The 1987 Twins were a memorable and unique team; memorable in that they brought the first major sports championship to the Twin Cities area, unique in that, on paper at least, they really weren’t all that special of a team.
In reality, the run the Twins made to the 1987 Championship was a function of luck and division placement. They would have finished in fifth place had they been in the AL East – 13 games behind the division-winning Detroit Tigers. They were outscored by opponents 806-786, and finished below league average in both OPS+ (97) and ERA+ (99). While the Metrodome provided most of the positive memories during the season, the team won just 29 games on the road.
The narrative of 1987 was that the Twins found two things they were looking for that ultimately put them over the hump. While the acquisitions of Jeff Reardon and Dan Gladden did fill a couple of historically large holes for the franchise, the fact is that neither was particularly good in 1987. Gladden’s season OPS was .673 – close to Punto territory, while Reardon was terrible in the first few months of the season, carrying a double-digit ERA as late as May 20 (in fairness, Reardon did turn things around and was very good from June on, but he dug a deep hole for himself early).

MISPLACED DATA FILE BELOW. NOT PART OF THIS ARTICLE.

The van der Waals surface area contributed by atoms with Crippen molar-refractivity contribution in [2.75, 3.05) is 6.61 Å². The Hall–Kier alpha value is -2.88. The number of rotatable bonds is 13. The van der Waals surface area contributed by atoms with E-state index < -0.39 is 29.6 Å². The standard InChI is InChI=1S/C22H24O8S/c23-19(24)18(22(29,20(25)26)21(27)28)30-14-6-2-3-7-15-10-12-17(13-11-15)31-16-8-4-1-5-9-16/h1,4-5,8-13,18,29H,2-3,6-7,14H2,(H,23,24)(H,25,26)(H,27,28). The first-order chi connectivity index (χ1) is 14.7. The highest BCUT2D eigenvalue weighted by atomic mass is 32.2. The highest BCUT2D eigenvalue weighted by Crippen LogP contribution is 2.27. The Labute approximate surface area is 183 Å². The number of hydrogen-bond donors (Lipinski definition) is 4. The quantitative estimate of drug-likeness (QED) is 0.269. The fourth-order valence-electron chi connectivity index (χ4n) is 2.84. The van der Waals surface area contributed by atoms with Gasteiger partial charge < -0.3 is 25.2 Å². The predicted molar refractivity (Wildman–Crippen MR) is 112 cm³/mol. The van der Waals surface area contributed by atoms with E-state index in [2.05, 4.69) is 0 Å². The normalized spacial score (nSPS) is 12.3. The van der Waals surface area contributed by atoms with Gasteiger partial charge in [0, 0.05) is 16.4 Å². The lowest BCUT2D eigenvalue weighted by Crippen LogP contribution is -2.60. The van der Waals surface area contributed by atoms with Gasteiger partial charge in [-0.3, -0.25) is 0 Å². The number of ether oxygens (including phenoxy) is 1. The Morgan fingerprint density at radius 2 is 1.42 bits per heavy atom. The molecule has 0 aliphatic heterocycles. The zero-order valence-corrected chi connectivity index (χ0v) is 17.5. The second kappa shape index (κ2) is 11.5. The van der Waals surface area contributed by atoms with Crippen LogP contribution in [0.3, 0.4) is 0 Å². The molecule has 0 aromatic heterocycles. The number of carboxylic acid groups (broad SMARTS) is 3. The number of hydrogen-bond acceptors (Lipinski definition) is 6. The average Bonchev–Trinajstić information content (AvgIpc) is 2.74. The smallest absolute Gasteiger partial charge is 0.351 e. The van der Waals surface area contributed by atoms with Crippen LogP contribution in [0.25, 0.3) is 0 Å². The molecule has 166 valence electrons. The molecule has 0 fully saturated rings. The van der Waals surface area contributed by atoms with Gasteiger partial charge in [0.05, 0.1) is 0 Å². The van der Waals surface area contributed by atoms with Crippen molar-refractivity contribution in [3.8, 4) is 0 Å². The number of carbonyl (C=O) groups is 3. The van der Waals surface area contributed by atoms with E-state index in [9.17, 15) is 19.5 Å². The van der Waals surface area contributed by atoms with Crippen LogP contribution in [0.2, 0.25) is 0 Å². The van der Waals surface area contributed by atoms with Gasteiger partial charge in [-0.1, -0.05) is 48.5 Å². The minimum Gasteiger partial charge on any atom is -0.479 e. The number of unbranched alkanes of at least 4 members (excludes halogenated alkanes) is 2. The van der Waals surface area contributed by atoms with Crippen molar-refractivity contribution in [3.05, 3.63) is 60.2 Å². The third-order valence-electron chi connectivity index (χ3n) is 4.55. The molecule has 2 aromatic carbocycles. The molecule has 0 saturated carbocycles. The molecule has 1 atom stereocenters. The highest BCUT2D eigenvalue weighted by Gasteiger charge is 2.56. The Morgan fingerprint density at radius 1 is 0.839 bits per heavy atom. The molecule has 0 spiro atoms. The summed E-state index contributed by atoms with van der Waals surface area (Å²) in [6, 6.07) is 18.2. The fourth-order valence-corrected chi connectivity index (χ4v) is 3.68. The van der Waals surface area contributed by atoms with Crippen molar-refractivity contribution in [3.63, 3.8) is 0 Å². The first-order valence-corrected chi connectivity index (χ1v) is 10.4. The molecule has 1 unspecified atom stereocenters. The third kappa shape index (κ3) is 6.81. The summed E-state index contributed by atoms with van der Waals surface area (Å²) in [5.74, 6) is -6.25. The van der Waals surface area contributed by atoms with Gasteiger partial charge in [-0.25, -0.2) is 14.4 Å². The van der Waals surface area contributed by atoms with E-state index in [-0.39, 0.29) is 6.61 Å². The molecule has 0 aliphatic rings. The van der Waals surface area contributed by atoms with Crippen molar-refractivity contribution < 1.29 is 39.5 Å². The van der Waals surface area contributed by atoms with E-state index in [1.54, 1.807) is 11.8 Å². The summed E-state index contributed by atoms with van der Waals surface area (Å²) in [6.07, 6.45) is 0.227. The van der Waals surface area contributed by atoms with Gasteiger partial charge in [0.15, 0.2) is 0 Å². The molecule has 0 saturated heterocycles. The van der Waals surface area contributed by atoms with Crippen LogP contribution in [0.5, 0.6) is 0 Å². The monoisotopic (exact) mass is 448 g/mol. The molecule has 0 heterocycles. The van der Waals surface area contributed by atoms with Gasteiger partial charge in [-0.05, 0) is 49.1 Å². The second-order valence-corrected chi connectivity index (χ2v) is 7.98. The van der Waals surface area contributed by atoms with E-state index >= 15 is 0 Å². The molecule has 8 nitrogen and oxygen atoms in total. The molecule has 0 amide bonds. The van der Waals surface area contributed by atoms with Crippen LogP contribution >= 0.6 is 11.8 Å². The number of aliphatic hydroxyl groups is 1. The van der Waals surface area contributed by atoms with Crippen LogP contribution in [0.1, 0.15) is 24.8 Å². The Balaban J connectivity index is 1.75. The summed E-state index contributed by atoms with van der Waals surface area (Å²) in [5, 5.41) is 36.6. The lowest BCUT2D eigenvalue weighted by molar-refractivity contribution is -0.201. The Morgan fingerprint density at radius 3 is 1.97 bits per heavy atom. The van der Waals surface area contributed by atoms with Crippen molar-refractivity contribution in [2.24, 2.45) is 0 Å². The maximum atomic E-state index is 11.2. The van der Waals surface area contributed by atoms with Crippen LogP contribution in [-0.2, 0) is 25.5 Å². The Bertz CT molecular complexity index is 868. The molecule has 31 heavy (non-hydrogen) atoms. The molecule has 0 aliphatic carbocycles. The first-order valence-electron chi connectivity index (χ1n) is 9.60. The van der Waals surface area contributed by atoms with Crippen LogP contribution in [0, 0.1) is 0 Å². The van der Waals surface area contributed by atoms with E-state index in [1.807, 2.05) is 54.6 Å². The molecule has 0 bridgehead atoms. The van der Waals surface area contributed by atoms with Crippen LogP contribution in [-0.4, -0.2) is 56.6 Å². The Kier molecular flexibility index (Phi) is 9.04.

The truth is that the team won with an incredible record in the teflon confines, on the strength of two starting pitchers (Viola and Blyleven) and a powerful offense, a loose club house with a well-liked manager, and with the help of a terribly mediocre division. They got hot at exactly the right time – in mid-October, defeating the heavily-favored Tigers and an injury-depleted Cardinals team to claim the title. They were a pretty good, not great, team that might have fit the character of the upper Midwest better than any other team could have (“how ’bout them Twins?” “can’t complain”) – a group of over-achievers who worked hard, got some breaks along the way, but always enjoyed the moment.
An honest assessment wouldn’t put the 1987 Twins anywhere near the top of the list of greatest teams in franchise history. Still, it was a special season, one more important for the memories it created than for the on-field performance of the team.